Troublemakers or Insurance Sellers? The Role of RMT on the Underground

The centrality of our work to the day-to-day functioning of social and economic life in London means we have a unique potential power

August 16, 2018

“You wouldn’t drive a car without insurance: don’t go to work without insurance. Union membership is insurance for your job. Join the union!”

I’ve encountered this argument for union membership repeatedly, across several unions, sometimes in official union material. The argument is sometimes made even in generally radical and combative unions, like the Independent Workers Union of Great Britain (IWGB), one of the branches of which reminded workers in a 6 June Facebook post: “We can’t support you […] unless you are already a member. A bit like car insurance, you can’t have an accident then phone for cover.” And in my union, the National Union of Rail, Maritime, and Transport workers (RMT), widely and largely justifiably seen by much of the rest of the labour movement as having a more radical approach to organising than many other unions, the argument is common.

It undoubtedly has positive motivations. Many reps and activists see the primary function of trade unionism as protective: the union is there to “protect” workers’ jobs, in much the same way as an insurance policy would protect your car or phone against damage or loss. And for sure, trade unionism does have an essential “protective”, or self-defensive, function, defending our jobs against employers’ attempts to screw down our pay, terms, and conditions, or to cut our jobs entirely. But emphasising the “protective” aspect of trade unionism in this way, particularly as a recruitment technique, can lead to passivity.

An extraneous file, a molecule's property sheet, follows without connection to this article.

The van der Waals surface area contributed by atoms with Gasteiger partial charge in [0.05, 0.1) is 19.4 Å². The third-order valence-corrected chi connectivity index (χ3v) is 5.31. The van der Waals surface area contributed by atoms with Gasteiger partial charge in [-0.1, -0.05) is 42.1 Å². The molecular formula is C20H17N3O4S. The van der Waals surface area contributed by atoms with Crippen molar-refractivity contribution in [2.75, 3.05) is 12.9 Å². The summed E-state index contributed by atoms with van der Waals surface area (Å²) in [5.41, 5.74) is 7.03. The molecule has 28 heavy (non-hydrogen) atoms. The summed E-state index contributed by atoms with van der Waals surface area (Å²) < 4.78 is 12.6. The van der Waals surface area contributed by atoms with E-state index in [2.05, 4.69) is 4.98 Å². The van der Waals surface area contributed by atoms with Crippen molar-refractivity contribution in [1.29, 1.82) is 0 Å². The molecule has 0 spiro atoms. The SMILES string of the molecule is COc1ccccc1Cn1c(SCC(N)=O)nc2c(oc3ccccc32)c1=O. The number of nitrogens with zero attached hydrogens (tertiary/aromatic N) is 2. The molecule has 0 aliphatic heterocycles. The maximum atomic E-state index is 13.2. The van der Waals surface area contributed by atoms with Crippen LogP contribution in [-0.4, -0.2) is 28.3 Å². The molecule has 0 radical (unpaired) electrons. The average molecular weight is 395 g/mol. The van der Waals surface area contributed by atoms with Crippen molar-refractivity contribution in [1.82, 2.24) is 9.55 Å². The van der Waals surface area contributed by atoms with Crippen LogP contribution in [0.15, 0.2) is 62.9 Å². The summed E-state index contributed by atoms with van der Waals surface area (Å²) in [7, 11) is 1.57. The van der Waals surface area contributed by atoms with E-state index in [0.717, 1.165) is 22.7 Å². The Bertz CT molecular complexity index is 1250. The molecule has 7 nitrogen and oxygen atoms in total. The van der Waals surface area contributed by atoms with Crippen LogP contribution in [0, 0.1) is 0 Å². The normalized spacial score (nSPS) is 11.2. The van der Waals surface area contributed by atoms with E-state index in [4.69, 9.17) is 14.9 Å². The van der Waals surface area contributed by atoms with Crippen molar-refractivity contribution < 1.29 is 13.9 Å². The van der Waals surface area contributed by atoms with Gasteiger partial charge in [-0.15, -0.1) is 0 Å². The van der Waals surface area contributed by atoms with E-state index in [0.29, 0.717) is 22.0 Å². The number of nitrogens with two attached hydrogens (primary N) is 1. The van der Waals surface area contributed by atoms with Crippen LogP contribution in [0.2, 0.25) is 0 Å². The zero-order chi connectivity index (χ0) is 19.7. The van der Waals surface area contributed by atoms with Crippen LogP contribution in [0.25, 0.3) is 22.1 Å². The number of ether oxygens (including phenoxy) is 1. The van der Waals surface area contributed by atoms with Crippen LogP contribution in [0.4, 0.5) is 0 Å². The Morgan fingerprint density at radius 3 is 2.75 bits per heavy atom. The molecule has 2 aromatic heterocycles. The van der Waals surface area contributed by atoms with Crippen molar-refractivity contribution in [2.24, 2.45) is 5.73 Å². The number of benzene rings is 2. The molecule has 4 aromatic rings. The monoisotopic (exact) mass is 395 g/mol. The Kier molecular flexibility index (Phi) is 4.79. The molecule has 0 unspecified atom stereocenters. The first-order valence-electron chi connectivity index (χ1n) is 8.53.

“I’ve been an RMT member 20 years: thankfully I’ve never had to call on them, touch wood, but it’s good to know they’re there if I need them.” I’ve heard some version of that idea expressed frequently by colleagues in mess rooms across the London Underground network where I work. Never having had any engagement or contact with the union is turned into a positive, something to be relieved about, just as one might be relieved about never having had a car accident. The union is figured as something external to the worker, to which a fee is paid in exchange for the provision of “protection”, on an individual basis, should the need arise.

This conception of trade unionism can also mean that union membership is threatened if a worker has a bad experience with individual representation. If you view your union as an insurance policy, and your relationship to it as essentially financial – i.e., you pay a monthly fee to an external body to render you a service – then if that “service” falls below your expectations in some way, if you feel you’re not getting “value for money”, then the logical response is to stop purchasing the service and look for another one. As reps, we often tell members, “if you don’t like what the union’s doing, it’s up to you to get involved and change it.” Quite right, but if that member has been recruited explicitly on the basis of seeing their union membership as equivalent to an insurance policy, why would it ever occur to them to do that? It would never occur to any of us, dissatisfied with an insurance policy or other similar product, to seek out meetings the company might be holding and attempt to democratically alter its direction. Insurance policies don’t work that way.

On London Underground, the nature of our work does present some challenges to union organising that are perhaps not as acute in more geographically cohesive, or simply smaller, workplaces. The Tube network is a sprawling industrial combine, with workers spread across hundreds of workplaces throughout the capital - including stations, train depots, signaling centres, administration offices, engineering depots, and more - performing hundreds of different job roles. The outsourcing of parts of the job, most prominently cleaning but also various aspects of engineering and maintenance work, means that the workforce is divided between a number of different employers. Workers live over a wide area (I’ve had colleagues who commuted to our central London station from Grantham and Coventry!), and the significant proportion of our work is shift-based, meaning that there isn’t necessarily an “ideal” time to hold union meetings or activities.